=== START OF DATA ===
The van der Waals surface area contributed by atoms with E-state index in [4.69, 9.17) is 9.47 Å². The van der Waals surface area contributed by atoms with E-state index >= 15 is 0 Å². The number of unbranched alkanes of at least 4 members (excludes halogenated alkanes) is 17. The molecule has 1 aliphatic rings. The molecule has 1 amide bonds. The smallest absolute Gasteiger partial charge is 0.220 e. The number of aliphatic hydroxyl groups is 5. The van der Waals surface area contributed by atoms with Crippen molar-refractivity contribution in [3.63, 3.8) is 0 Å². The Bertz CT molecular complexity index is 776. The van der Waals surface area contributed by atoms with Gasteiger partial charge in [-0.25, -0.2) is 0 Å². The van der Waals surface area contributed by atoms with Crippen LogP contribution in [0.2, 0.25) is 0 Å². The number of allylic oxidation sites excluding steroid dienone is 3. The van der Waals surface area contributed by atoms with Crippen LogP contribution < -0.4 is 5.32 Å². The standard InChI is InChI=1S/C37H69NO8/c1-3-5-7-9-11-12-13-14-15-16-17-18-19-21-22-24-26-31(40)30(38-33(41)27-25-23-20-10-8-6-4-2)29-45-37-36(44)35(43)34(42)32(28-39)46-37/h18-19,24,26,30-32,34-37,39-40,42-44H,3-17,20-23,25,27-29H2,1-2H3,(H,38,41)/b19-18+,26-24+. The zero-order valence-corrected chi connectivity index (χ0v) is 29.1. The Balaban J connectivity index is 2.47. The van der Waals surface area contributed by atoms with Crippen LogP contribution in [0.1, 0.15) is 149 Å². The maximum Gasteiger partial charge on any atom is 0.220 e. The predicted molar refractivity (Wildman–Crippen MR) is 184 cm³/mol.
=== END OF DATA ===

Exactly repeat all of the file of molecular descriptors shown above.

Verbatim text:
The van der Waals surface area contributed by atoms with E-state index in [4.69, 9.17) is 9.47 Å². The van der Waals surface area contributed by atoms with E-state index >= 15 is 0 Å². The number of unbranched alkanes of at least 4 members (excludes halogenated alkanes) is 17. The molecule has 1 aliphatic rings. The molecule has 1 amide bonds. The smallest absolute Gasteiger partial charge is 0.220 e. The number of aliphatic hydroxyl groups is 5. The van der Waals surface area contributed by atoms with Crippen molar-refractivity contribution in [3.63, 3.8) is 0 Å². The Bertz CT molecular complexity index is 776. The van der Waals surface area contributed by atoms with Gasteiger partial charge in [-0.25, -0.2) is 0 Å². The van der Waals surface area contributed by atoms with Crippen LogP contribution in [0.2, 0.25) is 0 Å². The number of allylic oxidation sites excluding steroid dienone is 3. The van der Waals surface area contributed by atoms with Crippen LogP contribution < -0.4 is 5.32 Å². The standard InChI is InChI=1S/C37H69NO8/c1-3-5-7-9-11-12-13-14-15-16-17-18-19-21-22-24-26-31(40)30(38-33(41)27-25-23-20-10-8-6-4-2)29-45-37-36(44)35(43)34(42)32(28-39)46-37/h18-19,24,26,30-32,34-37,39-40,42-44H,3-17,20-23,25,27-29H2,1-2H3,(H,38,41)/b19-18+,26-24+. The zero-order valence-corrected chi connectivity index (χ0v) is 29.1. The Balaban J connectivity index is 2.47. The van der Waals surface area contributed by atoms with Crippen LogP contribution in [0.1, 0.15) is 149 Å². The maximum Gasteiger partial charge on any atom is 0.220 e. The predicted molar refractivity (Wildman–Crippen MR) is 184 cm³/mol.